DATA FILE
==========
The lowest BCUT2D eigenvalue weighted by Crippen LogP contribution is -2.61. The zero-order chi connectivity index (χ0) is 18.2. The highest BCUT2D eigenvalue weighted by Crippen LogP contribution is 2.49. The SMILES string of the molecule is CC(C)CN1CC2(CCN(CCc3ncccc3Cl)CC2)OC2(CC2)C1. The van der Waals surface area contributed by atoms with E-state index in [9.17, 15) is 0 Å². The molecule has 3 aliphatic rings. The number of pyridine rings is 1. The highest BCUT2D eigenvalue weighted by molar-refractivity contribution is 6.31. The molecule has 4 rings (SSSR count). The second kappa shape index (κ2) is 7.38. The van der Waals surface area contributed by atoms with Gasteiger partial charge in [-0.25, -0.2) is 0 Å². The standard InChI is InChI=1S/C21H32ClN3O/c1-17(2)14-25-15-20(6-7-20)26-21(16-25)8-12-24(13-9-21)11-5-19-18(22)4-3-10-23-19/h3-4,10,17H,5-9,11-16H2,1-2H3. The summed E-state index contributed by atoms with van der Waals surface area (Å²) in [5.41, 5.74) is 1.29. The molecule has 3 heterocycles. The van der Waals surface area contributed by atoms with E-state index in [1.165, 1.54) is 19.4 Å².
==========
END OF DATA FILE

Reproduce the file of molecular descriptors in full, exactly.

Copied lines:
The lowest BCUT2D eigenvalue weighted by Crippen LogP contribution is -2.61. The zero-order chi connectivity index (χ0) is 18.2. The highest BCUT2D eigenvalue weighted by Crippen LogP contribution is 2.49. The SMILES string of the molecule is CC(C)CN1CC2(CCN(CCc3ncccc3Cl)CC2)OC2(CC2)C1. The van der Waals surface area contributed by atoms with E-state index in [9.17, 15) is 0 Å². The molecule has 3 aliphatic rings. The number of pyridine rings is 1. The highest BCUT2D eigenvalue weighted by molar-refractivity contribution is 6.31. The molecule has 4 rings (SSSR count). The second kappa shape index (κ2) is 7.38. The van der Waals surface area contributed by atoms with Gasteiger partial charge in [-0.25, -0.2) is 0 Å². The standard InChI is InChI=1S/C21H32ClN3O/c1-17(2)14-25-15-20(6-7-20)26-21(16-25)8-12-24(13-9-21)11-5-19-18(22)4-3-10-23-19/h3-4,10,17H,5-9,11-16H2,1-2H3. The summed E-state index contributed by atoms with van der Waals surface area (Å²) in [5.41, 5.74) is 1.29. The molecule has 3 heterocycles. The van der Waals surface area contributed by atoms with E-state index in [1.165, 1.54) is 19.4 Å².